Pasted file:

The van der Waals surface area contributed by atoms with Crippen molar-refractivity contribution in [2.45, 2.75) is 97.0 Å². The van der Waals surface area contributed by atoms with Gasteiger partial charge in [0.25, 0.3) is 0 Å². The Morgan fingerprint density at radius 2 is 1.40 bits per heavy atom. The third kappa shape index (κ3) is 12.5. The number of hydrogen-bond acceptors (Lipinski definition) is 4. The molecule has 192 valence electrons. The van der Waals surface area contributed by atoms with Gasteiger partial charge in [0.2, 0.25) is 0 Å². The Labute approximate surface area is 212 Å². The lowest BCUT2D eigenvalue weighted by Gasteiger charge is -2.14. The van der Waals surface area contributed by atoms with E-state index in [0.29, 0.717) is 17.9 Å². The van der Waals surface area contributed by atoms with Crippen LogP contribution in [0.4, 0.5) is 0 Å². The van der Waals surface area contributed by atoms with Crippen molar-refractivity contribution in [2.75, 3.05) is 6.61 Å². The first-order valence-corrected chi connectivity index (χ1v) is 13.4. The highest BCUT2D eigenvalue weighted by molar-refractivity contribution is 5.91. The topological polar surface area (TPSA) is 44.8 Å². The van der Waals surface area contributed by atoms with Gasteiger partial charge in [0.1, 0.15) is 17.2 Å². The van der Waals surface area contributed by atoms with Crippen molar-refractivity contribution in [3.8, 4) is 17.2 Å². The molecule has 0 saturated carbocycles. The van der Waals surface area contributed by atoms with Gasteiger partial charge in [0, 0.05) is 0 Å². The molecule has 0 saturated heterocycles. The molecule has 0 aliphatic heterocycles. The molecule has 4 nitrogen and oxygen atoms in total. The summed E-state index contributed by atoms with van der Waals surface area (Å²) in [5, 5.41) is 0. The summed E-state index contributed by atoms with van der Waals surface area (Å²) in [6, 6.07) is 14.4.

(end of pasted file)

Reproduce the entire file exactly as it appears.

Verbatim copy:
The van der Waals surface area contributed by atoms with Crippen molar-refractivity contribution in [2.45, 2.75) is 97.0 Å². The van der Waals surface area contributed by atoms with Gasteiger partial charge in [0.25, 0.3) is 0 Å². The Morgan fingerprint density at radius 2 is 1.40 bits per heavy atom. The third kappa shape index (κ3) is 12.5. The number of hydrogen-bond acceptors (Lipinski definition) is 4. The molecule has 192 valence electrons. The van der Waals surface area contributed by atoms with Gasteiger partial charge in [0.2, 0.25) is 0 Å². The Labute approximate surface area is 212 Å². The lowest BCUT2D eigenvalue weighted by Gasteiger charge is -2.14. The van der Waals surface area contributed by atoms with E-state index in [0.29, 0.717) is 17.9 Å². The van der Waals surface area contributed by atoms with Crippen LogP contribution in [0.4, 0.5) is 0 Å². The van der Waals surface area contributed by atoms with Crippen molar-refractivity contribution in [2.75, 3.05) is 6.61 Å². The first-order valence-corrected chi connectivity index (χ1v) is 13.4. The highest BCUT2D eigenvalue weighted by molar-refractivity contribution is 5.91. The topological polar surface area (TPSA) is 44.8 Å². The van der Waals surface area contributed by atoms with Gasteiger partial charge in [0.1, 0.15) is 17.2 Å². The van der Waals surface area contributed by atoms with Crippen molar-refractivity contribution in [3.8, 4) is 17.2 Å². The molecule has 0 saturated carbocycles. The van der Waals surface area contributed by atoms with Gasteiger partial charge in [0, 0.05) is 0 Å². The molecule has 0 saturated heterocycles. The molecule has 0 aliphatic heterocycles. The molecule has 4 nitrogen and oxygen atoms in total. The summed E-state index contributed by atoms with van der Waals surface area (Å²) in [5, 5.41) is 0. The summed E-state index contributed by atoms with van der Waals surface area (Å²) in [6, 6.07) is 14.4.